For Immediate Release
Disruptions in HIV Drug Supplies and Funding Endangering Patients' Lives
CAPE TOWN - Recent disruptions in the supply of anti-retroviral (ARV) drugs and
other essential medical items in at least six African countries are
putting HIV patients’ lives at risk, said the international medical
humanitarian organization Doctors Without Borders/Médecins Sans
Frontières (MSF) today, in advance of the International AIDS Society
Conference in Cape Town, South Africa.
Funding gaps and supply management problems have led to the delay,
suspension—or risk of suspension—of the supply of life-saving HIV drugs
in recent months. The inaction of national governments, donors, and
their partners must end and they must take urgent and concrete
measures, said MSF.
The consequences of disruptions in funding and supplies are potentially
catastrophic: if the start of new patients on treatment has to be
suspended or delayed, then the lives of many in urgent need of drugs
are at risk. For people already on treatment, the interruptions or
lowering of dosages will lead to treatment failure and a higher risk of
developing drug-resistance. Disruptions are having a direct impact on
MSF’s HIV programs.
In South Africa, the government budget for health was cut due to the
global financial crisis; finding alternative funding seems difficult in
the short term.
“All around us, clinics stop enrolling patients because there are just
not enough ARV supplies,” said Eric Goemaere, MSF head of mission in
South Africa. “The waiting lists are growing by the day, risking that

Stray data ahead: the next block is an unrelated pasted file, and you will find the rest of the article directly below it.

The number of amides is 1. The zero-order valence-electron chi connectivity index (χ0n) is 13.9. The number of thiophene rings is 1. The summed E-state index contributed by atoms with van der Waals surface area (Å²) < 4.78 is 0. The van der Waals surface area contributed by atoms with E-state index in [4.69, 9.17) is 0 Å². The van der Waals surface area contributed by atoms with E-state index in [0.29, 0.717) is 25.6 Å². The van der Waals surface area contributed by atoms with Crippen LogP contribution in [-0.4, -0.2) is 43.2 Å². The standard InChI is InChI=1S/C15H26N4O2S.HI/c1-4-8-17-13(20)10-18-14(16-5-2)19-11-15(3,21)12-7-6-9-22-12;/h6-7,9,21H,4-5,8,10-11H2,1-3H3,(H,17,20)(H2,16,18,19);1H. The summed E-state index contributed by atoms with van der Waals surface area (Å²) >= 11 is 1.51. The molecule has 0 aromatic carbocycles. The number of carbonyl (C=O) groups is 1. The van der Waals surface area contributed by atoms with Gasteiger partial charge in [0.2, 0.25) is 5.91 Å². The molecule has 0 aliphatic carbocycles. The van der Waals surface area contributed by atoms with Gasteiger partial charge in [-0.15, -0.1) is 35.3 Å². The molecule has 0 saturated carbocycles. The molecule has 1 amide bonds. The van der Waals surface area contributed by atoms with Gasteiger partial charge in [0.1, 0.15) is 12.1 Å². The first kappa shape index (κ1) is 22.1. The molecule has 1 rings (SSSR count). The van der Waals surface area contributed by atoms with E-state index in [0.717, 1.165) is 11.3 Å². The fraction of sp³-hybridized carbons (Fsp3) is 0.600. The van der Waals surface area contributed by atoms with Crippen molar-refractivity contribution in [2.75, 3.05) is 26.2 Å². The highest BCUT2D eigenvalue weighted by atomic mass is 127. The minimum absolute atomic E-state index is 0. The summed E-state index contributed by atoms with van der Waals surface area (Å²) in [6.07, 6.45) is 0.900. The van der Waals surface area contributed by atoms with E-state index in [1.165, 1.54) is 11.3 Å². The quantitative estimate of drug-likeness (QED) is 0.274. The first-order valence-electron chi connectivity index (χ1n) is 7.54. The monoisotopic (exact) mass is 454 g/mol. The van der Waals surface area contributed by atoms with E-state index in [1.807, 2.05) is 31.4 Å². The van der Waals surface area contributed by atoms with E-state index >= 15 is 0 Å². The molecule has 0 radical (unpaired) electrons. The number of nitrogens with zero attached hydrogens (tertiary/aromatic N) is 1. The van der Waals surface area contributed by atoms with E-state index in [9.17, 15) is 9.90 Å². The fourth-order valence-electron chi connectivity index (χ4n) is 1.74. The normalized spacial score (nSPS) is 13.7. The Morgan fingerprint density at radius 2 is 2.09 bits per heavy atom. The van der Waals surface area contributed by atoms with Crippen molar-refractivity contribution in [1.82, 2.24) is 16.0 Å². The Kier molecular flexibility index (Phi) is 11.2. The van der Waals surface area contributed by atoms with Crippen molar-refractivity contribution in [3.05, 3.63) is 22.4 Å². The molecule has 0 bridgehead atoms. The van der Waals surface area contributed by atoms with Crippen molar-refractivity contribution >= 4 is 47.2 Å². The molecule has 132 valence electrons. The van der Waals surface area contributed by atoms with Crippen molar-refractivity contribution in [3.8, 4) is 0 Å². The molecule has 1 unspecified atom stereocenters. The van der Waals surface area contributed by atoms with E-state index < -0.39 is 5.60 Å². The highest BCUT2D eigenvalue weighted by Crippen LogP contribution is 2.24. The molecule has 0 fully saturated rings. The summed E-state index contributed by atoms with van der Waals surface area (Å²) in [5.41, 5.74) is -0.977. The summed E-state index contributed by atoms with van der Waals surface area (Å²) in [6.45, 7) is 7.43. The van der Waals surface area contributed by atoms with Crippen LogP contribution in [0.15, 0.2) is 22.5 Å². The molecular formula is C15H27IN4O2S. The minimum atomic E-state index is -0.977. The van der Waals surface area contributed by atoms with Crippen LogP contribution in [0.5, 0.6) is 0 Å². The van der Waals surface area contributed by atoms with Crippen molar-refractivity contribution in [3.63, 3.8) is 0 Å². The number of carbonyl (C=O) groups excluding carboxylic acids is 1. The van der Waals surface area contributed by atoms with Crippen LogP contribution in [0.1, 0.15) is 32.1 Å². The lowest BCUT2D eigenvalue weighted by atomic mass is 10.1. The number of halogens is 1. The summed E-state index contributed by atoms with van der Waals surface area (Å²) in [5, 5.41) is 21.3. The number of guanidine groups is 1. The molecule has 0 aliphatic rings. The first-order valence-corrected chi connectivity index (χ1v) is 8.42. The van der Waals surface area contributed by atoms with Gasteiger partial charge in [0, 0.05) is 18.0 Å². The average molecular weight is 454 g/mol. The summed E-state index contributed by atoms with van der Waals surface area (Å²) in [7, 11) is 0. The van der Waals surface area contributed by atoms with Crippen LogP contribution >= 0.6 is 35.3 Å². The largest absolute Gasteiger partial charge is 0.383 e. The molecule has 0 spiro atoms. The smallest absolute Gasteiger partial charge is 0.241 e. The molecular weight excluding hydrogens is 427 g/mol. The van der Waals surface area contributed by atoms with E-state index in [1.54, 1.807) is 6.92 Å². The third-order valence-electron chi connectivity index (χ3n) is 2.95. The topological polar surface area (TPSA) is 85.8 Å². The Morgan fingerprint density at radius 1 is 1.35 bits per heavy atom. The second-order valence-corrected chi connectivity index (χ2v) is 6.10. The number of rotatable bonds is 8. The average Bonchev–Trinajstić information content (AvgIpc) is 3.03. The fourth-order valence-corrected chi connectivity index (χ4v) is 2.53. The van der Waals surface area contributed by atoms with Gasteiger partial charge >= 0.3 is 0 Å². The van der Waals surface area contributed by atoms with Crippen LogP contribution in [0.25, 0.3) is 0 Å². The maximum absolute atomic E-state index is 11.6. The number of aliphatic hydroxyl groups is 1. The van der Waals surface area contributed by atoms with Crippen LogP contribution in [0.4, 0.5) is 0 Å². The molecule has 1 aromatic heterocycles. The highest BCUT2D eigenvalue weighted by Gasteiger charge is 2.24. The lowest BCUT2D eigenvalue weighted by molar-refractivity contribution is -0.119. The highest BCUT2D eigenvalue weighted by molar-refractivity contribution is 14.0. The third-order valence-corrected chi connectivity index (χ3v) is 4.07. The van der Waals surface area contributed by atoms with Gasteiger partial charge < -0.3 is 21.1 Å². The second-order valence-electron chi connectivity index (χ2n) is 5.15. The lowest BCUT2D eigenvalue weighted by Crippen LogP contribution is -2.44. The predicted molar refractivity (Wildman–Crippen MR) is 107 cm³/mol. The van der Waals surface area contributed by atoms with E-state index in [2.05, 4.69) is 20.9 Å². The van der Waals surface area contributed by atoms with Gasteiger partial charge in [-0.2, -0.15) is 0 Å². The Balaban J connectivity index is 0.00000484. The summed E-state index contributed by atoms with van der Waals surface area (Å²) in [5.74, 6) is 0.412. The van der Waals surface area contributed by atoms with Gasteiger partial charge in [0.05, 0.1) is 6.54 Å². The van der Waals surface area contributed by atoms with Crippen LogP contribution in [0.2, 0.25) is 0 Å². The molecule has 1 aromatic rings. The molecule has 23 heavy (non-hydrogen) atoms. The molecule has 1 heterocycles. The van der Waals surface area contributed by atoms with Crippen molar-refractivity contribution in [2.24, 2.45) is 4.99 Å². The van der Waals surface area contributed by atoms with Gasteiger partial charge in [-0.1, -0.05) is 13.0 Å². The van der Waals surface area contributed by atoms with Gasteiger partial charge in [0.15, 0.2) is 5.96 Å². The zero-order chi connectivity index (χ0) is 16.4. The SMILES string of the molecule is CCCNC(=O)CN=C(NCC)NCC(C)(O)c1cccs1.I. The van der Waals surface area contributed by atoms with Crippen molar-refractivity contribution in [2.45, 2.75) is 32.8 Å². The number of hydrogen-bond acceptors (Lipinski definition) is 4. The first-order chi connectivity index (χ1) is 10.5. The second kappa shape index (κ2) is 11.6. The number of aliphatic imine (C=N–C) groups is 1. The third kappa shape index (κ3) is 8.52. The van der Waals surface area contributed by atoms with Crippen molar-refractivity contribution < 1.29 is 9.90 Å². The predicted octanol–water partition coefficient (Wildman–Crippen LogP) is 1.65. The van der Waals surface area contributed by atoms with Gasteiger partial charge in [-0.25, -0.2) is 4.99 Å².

patients die before they start ARVs. It’s unbelievable that a
relatively well-functioning ARV program has been allowed to be crippled
in the space of just a few weeks. MSF will not be able to fill the
gaps, and we seriously question why we should have to do so, in view of
declared international commitments.”
In Malawi, delays in funding disbursements from the Global Fund for
AIDS, Tuberculosis and Malaria have already caused worrying shortages
in ARV supplies. As a result, ARV stocks are running dangerously low in
several health facilities. In order to avoid further ruptures, the
Ministry of Health, with the help of MSF and other NGOs, is currently
re-distributing ARV supplies to different districts. MSF has also had
to buy additional backup stocks, to ensure a steady supply for patients
in its projects. For now, MSF is able to start new patients on
treatment, but there is a real risk that this will have to slow down.
MSF teams in Uganda, the Democratic Republic of Congo, Zimbabwe, and Guinea are also seeing stock-outs and disruptions.
Disruptions are a result of a shortage of in-country funding and delays
by donor governments in fulfilling their commitments. Major
international funding institutions such as the Global Fund for AIDS,
tuberculosis and malaria and PEPFAR face budget caps or uncertainty in
the replenishment of funding. Country level supply management and
procurement issues compound the problem, as any delays in funding place
the supply chain in danger.
“MSF is extremely concerned about the lack of effective action from
governments, their partners, and international donors in assuring the
continued funding and supply of ARVs and other medical items for
treatment,” said Meinie Nicolai, MSF director of operations. “They are
playing with fire: no ARVs means no HIV/AIDS treatment. Governments and
donors must respond to funding and supply problems urgently and
Doctors Without Borders/Médecins Sans Frontières (MSF) is an international medical humanitarian organization created by doctors and journalists in France in 1971. MSF's work is based on the humanitarian principles of medical ethics and impartiality. The organization is committed to bringing quality medical care to people caught in crisis regardless of race, religion, or political affiliation.
MSF operates independently of any political, military, or religious agendas.